Sunderland’s love affair with Paolo Di Canio has seen initial hesitation on the part of the former give way to increasing affection. Doubts over the Italian’s personal beliefs and lack of top-flight managerial experience have diminished with the team’s improvement on the pitch.
The revitalized Black Cats won bragging rights in the Tyne-Wear derby, before the Italian led them to a win over Everton that has increased their chances of Premier League survival. This unlikely relationship between the tempestuous, yet highly astute Di Canio and his newly acquainted Mackem brethren is sure to be a passionate one right until the end.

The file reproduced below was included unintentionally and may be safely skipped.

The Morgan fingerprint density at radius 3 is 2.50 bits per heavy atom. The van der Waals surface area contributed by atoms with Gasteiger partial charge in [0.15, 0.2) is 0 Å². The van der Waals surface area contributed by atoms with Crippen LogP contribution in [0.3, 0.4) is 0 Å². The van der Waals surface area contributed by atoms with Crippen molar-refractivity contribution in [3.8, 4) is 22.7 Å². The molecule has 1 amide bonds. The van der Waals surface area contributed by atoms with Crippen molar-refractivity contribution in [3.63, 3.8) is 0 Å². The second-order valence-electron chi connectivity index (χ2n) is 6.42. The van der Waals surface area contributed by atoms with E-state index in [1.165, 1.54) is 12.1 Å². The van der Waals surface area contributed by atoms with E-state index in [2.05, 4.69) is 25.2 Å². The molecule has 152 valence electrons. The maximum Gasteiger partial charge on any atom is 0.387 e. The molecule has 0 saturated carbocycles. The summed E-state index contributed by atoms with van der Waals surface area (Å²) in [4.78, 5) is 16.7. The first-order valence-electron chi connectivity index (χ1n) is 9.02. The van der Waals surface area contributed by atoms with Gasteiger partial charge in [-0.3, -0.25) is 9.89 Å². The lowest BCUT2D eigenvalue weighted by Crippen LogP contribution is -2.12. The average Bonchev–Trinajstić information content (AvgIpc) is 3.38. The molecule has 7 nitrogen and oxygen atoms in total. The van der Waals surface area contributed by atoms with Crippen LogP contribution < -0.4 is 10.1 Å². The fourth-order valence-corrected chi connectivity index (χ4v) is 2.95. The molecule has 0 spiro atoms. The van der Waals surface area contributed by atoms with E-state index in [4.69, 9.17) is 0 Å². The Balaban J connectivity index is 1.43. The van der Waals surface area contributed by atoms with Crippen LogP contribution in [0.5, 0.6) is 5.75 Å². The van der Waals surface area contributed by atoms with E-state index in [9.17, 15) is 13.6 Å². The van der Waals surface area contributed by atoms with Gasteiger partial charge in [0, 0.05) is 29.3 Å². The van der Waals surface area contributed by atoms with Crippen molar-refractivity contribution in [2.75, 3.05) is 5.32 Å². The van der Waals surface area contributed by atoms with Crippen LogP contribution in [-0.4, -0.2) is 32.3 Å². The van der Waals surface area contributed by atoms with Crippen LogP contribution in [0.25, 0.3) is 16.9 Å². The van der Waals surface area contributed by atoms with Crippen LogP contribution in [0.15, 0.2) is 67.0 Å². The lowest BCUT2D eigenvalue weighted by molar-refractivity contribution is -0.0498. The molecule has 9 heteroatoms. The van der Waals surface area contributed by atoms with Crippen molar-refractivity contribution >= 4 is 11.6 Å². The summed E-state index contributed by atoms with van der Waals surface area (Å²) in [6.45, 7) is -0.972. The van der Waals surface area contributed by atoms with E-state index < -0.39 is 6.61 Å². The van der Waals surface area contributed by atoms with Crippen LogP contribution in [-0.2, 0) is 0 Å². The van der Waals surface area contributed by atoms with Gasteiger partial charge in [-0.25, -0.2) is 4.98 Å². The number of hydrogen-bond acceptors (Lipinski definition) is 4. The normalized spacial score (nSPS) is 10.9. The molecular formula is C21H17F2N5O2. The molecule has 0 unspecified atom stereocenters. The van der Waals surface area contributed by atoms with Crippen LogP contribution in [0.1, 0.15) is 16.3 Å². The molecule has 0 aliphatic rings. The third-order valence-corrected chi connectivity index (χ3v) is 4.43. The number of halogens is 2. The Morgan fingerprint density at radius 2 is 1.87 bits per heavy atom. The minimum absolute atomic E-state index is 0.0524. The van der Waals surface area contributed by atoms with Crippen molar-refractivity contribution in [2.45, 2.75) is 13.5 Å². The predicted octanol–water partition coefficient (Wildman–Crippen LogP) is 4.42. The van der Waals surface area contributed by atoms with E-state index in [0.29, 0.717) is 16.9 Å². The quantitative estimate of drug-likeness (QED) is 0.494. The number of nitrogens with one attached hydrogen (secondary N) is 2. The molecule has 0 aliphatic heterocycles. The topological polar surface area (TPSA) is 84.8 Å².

Di Canio in many ways represents the stereotypically fiery Italian persona, and has transfixed English football audiences from his playing days at Sheffield Wednesday, West Ham United and Charlton Athletic, right up until more recently with his first foray into management at Swindon Town.
The 44-year-old’s return to the British Isles in 2011 further re-established one of the more prominent connections between his adopted home and the calcio culture that has so captivated its English equivalent in recent decades.